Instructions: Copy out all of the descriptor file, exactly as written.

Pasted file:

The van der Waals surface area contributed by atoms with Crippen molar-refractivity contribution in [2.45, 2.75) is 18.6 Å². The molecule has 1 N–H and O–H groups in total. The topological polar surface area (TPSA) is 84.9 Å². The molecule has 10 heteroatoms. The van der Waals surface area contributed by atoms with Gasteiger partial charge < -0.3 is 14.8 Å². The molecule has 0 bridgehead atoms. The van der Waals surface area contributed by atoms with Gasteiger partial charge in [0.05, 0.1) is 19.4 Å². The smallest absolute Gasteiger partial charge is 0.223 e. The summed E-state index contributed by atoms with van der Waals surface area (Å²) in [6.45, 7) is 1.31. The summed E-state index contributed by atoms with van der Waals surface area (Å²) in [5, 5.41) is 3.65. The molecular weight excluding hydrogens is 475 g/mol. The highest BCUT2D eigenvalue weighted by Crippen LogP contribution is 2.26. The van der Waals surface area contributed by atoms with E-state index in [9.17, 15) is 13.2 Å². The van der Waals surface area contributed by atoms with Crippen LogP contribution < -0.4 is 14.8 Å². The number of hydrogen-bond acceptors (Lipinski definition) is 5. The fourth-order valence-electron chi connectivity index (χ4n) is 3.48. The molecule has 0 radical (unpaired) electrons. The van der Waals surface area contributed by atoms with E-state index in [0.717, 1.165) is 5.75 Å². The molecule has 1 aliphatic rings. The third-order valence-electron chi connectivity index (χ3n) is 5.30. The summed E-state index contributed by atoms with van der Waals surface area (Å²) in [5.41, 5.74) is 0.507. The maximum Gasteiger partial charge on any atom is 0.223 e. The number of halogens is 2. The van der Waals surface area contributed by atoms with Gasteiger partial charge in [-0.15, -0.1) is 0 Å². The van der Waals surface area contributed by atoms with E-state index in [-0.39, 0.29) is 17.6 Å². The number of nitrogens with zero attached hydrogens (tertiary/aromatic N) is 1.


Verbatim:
The van der Waals surface area contributed by atoms with Crippen molar-refractivity contribution in [2.45, 2.75) is 18.6 Å². The molecule has 1 N–H and O–H groups in total. The topological polar surface area (TPSA) is 84.9 Å². The molecule has 10 heteroatoms. The van der Waals surface area contributed by atoms with Gasteiger partial charge < -0.3 is 14.8 Å². The molecule has 0 bridgehead atoms. The van der Waals surface area contributed by atoms with Gasteiger partial charge in [0.05, 0.1) is 19.4 Å². The smallest absolute Gasteiger partial charge is 0.223 e. The summed E-state index contributed by atoms with van der Waals surface area (Å²) in [6.45, 7) is 1.31. The summed E-state index contributed by atoms with van der Waals surface area (Å²) in [5, 5.41) is 3.65. The molecular weight excluding hydrogens is 475 g/mol. The highest BCUT2D eigenvalue weighted by Crippen LogP contribution is 2.26. The van der Waals surface area contributed by atoms with E-state index in [9.17, 15) is 13.2 Å². The van der Waals surface area contributed by atoms with Crippen LogP contribution < -0.4 is 14.8 Å². The number of hydrogen-bond acceptors (Lipinski definition) is 5. The fourth-order valence-electron chi connectivity index (χ4n) is 3.48. The molecule has 0 radical (unpaired) electrons. The van der Waals surface area contributed by atoms with E-state index in [0.717, 1.165) is 5.75 Å². The molecule has 1 aliphatic rings. The third-order valence-electron chi connectivity index (χ3n) is 5.30. The summed E-state index contributed by atoms with van der Waals surface area (Å²) in [5.41, 5.74) is 0.507. The maximum Gasteiger partial charge on any atom is 0.223 e. The number of halogens is 2. The van der Waals surface area contributed by atoms with Gasteiger partial charge in [-0.15, -0.1) is 0 Å². The van der Waals surface area contributed by atoms with E-state index in [-0.39, 0.29) is 17.6 Å². The number of nitrogens with zero attached hydrogens (tertiary/aromatic N) is 1.